Sarah Parker Remond was born in Salem, Massachusetts, in 1826. She died in Rome, Italy, in December of 1894. The decades between were filled with a life of activism, adventure, and personal achievement.
She was a daughter of Salem’s most prominent African American family of their day. Yet, when Sarah and one of her sisters finished primary school they were refused admission to the Salem secondary school because of their race.
The Family moved to Newport, Rhode Island, where the children attended a private school. John Remond and others initiated law suits to integrate the Salem school. When their case was won the family returned to Salem.
In 1853 Sarah and a party of friends, including the black historian, William C. Nell, purchased tickets by mail to the most popular opera in Boston, Donizetti’s Don Pasquale, performed at the Howard Athenaeum. When Remond refused to be redirected to the segregated section when the theater managers realized the group was black, she was shoved down a flight of stairs and injured. She sued the theater, winning $500 in damages; the theater was ordered by the court to integrate all seating.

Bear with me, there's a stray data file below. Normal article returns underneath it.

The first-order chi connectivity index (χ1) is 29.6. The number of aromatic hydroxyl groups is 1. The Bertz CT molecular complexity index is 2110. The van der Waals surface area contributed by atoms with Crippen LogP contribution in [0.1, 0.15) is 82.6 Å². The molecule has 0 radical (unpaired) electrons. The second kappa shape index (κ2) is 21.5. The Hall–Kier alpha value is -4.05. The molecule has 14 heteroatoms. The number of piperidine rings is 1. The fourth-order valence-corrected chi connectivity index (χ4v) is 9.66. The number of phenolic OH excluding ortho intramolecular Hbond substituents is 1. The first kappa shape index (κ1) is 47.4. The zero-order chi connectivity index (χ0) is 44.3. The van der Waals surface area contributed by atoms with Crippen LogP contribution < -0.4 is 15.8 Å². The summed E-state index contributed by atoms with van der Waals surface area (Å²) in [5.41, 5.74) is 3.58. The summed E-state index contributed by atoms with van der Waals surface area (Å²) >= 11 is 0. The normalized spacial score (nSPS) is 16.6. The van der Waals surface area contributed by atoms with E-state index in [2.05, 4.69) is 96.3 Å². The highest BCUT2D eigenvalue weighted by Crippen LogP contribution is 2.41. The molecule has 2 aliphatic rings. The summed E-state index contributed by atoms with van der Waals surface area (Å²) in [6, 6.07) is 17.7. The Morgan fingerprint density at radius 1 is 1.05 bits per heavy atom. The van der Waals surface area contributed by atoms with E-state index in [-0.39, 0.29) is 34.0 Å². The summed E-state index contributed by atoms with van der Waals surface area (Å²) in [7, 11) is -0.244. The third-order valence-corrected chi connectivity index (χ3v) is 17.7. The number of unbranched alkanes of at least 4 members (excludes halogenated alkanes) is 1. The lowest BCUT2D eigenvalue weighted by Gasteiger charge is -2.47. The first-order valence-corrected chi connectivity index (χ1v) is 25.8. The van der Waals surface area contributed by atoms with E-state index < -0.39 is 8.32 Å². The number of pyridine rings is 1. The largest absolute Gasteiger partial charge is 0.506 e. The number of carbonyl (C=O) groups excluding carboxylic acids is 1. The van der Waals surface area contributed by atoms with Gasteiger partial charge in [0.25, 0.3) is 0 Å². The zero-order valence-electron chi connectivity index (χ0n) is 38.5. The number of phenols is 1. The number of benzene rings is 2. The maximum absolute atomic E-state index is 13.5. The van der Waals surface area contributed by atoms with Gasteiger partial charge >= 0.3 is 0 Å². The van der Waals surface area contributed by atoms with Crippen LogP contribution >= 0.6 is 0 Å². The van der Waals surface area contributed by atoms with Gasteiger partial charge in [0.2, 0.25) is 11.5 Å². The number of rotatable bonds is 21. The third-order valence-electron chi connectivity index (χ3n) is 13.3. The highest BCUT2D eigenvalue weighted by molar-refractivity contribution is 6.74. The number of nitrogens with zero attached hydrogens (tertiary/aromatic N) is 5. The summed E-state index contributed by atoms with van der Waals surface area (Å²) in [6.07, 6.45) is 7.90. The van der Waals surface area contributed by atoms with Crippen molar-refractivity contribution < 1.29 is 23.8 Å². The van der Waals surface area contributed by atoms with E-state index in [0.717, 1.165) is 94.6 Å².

Sarah Parker Remond became a speaker for the American Anti-Slavery Society. She agreed to travel to Great Britain on the eve of the Civil War to promote the cause of the Union and to argue against British sympathies for the Confederate South whose cotton supplied the many British mills. She lectured throughout England, Scotland and Ireland.
Determined to further her education, she also attended London’s Bedford College For Women. And after the War she went on to attend medical school at Santa Maria Nuova Hospital in Florence, Italy. She lived the remainder of her life in Italy.
Throughout, Remond was an international activist for human rights and women’s suffrage.
Sarah Parker Remond is buried in an unmarked grave at the Non-Catholic Cemetery in Rome. A fund has been established to install a plaque there in her honor. Please have a look at our Donations, Please page and join us in establishing a memorial to this internationally significant 19th-century African American woman.
All donors will of course be invited to the unveiling celebration in Rome!